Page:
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The screen bevel also includes a square 4-way rocker that acts as the four arrow keys. It is a comfortable design, although I miss the placement of the enter button in the center as found on the eo. There is a somewhat less-convenient enter button on the upper right of the screen along with “launcher”, “shutter”, and “rotation” buttons. The first two in that group are used to control the built-in webcam located above the screen. Below those buttons is a horizontal rocker button for adjusting brightness and a pair of large buttons for scrolling the page up and down. Of course, most of these controls can also be accessed via the keyboard and touchpad, so they are mainly needed when using the unit in slate mode.

For the most part, the ports are well positioned and pretty appropriate for this kind of unit. It has two USB 2.0 ports, one each on the left and right side. On the right side, there are also SD and Compact Flash readers. The USB slot on the left side is in a small covered compartment that also includes an Ethernet port. The cover is a bit flimsy, though, and I’m not really sure how well it will hold up. There is also a VGA port on the left side, which I actually would have preferred being under the cover instead of the USB, which will likely need to be accessed much more often. The power switch is towards the front of the left side. It unfortunately lacks the “lock” mode that was available on the eo and was useful for transporting the unit short distances without having to worry about accidentally hitting buttons or the touch screen.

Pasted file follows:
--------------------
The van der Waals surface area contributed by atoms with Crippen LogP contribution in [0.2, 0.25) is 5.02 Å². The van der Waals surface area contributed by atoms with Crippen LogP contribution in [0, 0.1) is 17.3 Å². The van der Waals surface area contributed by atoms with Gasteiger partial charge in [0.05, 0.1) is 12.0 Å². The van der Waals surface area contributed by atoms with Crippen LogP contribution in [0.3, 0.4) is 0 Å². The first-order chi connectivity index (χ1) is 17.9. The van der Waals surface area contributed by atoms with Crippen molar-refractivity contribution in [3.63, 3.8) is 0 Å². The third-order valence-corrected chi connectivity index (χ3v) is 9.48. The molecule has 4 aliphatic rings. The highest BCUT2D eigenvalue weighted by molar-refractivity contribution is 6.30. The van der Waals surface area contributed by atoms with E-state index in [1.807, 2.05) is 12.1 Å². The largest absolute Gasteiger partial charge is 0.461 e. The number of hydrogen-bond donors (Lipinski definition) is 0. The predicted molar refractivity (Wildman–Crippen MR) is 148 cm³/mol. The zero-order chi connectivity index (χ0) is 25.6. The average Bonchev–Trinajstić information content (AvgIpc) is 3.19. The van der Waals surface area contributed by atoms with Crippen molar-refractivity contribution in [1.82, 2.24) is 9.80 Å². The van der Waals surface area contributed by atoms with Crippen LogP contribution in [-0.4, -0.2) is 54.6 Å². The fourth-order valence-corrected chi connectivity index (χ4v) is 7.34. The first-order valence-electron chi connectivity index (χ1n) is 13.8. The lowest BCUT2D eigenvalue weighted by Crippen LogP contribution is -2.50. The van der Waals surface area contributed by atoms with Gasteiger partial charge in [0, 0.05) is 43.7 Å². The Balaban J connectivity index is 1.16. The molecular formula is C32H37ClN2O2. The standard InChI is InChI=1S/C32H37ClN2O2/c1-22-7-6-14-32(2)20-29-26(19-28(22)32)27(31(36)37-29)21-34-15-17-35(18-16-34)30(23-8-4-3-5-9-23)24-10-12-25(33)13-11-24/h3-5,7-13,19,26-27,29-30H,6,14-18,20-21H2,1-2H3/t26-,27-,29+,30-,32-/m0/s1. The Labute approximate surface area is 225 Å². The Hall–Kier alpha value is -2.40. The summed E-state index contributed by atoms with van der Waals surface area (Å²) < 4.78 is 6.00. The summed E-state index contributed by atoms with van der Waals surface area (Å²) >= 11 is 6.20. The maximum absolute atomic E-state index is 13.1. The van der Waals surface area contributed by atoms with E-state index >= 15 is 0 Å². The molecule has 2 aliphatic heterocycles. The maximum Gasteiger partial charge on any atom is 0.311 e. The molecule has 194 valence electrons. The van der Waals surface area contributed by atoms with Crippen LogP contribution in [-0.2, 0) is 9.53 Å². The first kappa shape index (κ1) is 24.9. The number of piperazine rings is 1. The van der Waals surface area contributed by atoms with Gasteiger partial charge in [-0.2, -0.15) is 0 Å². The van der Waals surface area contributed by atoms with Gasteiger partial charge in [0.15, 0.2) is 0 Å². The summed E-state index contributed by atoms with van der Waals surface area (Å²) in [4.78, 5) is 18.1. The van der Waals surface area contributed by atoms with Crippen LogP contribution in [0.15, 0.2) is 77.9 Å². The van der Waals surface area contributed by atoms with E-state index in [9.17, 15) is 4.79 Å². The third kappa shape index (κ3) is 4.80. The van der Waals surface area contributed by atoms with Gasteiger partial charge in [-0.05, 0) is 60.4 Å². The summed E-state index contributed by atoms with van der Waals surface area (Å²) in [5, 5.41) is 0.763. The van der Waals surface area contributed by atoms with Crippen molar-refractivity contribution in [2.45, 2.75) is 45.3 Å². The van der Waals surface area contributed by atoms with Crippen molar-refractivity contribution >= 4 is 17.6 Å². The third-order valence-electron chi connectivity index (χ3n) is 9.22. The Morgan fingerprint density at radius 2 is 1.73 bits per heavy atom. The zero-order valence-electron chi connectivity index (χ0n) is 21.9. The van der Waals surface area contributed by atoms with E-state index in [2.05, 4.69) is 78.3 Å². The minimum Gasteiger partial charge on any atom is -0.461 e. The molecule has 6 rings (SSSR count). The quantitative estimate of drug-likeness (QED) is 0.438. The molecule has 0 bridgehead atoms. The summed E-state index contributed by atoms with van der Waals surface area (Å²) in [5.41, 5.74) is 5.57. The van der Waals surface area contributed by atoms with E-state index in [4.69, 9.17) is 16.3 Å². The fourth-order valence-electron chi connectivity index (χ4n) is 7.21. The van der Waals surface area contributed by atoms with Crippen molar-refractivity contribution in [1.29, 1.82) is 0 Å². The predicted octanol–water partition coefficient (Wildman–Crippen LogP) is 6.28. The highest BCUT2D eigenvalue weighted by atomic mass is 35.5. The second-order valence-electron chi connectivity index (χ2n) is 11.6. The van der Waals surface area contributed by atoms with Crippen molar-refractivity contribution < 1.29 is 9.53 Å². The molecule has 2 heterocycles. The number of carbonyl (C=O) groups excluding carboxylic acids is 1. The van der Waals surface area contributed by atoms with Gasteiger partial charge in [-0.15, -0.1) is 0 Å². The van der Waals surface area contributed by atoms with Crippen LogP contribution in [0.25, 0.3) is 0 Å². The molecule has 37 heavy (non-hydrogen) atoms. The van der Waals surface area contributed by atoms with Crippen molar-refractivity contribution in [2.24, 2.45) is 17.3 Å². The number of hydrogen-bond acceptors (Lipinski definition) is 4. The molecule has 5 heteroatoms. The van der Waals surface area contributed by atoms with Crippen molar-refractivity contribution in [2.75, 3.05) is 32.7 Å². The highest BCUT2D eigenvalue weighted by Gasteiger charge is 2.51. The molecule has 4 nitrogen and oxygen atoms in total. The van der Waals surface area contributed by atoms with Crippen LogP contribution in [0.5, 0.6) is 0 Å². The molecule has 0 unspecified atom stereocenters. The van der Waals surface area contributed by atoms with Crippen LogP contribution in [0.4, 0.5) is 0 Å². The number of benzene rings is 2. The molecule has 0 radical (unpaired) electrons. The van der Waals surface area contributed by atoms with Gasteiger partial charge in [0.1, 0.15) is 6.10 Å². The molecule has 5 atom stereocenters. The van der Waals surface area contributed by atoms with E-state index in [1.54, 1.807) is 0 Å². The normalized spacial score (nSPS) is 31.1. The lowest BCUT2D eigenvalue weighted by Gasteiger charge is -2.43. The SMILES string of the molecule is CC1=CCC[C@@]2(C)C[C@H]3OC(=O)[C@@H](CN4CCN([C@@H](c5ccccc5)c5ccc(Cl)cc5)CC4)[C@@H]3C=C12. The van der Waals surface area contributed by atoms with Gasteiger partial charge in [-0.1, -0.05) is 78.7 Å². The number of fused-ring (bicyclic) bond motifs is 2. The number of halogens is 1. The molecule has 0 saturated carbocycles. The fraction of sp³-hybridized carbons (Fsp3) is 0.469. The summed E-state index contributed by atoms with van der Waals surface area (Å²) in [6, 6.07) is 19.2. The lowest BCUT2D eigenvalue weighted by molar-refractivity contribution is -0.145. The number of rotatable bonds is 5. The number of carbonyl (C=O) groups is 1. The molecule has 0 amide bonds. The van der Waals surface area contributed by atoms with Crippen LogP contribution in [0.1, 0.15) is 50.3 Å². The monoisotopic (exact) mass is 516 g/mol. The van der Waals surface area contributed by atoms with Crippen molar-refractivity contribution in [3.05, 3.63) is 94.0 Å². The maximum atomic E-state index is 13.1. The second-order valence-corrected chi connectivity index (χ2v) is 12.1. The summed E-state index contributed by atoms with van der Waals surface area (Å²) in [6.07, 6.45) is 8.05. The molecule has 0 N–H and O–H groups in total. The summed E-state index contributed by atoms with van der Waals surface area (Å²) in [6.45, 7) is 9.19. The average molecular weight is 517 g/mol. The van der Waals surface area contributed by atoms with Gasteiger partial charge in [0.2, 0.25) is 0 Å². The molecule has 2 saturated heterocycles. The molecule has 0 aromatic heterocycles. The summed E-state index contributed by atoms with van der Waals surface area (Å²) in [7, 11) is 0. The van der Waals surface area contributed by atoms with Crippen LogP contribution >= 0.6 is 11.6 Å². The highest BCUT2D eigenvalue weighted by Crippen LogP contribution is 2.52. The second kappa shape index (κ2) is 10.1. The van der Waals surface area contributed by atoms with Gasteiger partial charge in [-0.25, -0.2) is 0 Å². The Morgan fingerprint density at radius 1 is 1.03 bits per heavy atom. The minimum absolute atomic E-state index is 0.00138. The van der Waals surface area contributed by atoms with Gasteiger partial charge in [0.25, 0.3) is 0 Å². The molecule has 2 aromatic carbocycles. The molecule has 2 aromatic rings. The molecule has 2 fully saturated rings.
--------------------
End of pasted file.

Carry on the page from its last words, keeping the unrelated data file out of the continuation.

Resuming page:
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One design choice that I really like a lot is the inclusion of two Kensington lock ports, located towards the back of the unit on both the left and right sides. I do use a Kensington lock to secure my UMPC while at work and the location on the bottom of the eo was incredibly inconvenient. With the Vye, I can very easily leave it locked until I next need to transport it. The lock never gets in the way at all.